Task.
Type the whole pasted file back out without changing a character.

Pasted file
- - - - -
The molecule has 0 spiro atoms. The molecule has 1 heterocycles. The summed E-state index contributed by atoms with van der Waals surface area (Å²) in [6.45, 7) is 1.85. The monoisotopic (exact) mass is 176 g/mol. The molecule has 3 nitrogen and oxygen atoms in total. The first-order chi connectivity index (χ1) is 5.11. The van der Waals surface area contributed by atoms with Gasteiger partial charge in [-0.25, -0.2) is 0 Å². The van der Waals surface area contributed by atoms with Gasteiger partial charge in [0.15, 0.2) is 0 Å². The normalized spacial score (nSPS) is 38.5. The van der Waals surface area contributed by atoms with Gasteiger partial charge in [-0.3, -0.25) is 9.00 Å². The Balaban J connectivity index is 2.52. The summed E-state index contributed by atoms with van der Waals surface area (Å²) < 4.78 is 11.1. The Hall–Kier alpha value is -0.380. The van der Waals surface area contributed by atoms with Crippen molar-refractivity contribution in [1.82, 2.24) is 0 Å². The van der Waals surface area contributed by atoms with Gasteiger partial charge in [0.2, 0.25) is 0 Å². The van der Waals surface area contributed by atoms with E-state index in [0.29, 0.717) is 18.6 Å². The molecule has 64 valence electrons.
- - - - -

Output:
The molecule has 0 spiro atoms. The molecule has 1 heterocycles. The summed E-state index contributed by atoms with van der Waals surface area (Å²) in [6.45, 7) is 1.85. The monoisotopic (exact) mass is 176 g/mol. The molecule has 3 nitrogen and oxygen atoms in total. The first-order chi connectivity index (χ1) is 5.11. The van der Waals surface area contributed by atoms with Gasteiger partial charge in [-0.25, -0.2) is 0 Å². The van der Waals surface area contributed by atoms with Gasteiger partial charge in [0.15, 0.2) is 0 Å². The normalized spacial score (nSPS) is 38.5. The van der Waals surface area contributed by atoms with Gasteiger partial charge in [-0.3, -0.25) is 9.00 Å². The Balaban J connectivity index is 2.52. The summed E-state index contributed by atoms with van der Waals surface area (Å²) < 4.78 is 11.1. The Hall–Kier alpha value is -0.380. The van der Waals surface area contributed by atoms with Crippen molar-refractivity contribution in [1.82, 2.24) is 0 Å². The van der Waals surface area contributed by atoms with Gasteiger partial charge in [0.2, 0.25) is 0 Å². The van der Waals surface area contributed by atoms with E-state index in [0.29, 0.717) is 18.6 Å². The molecule has 64 valence electrons.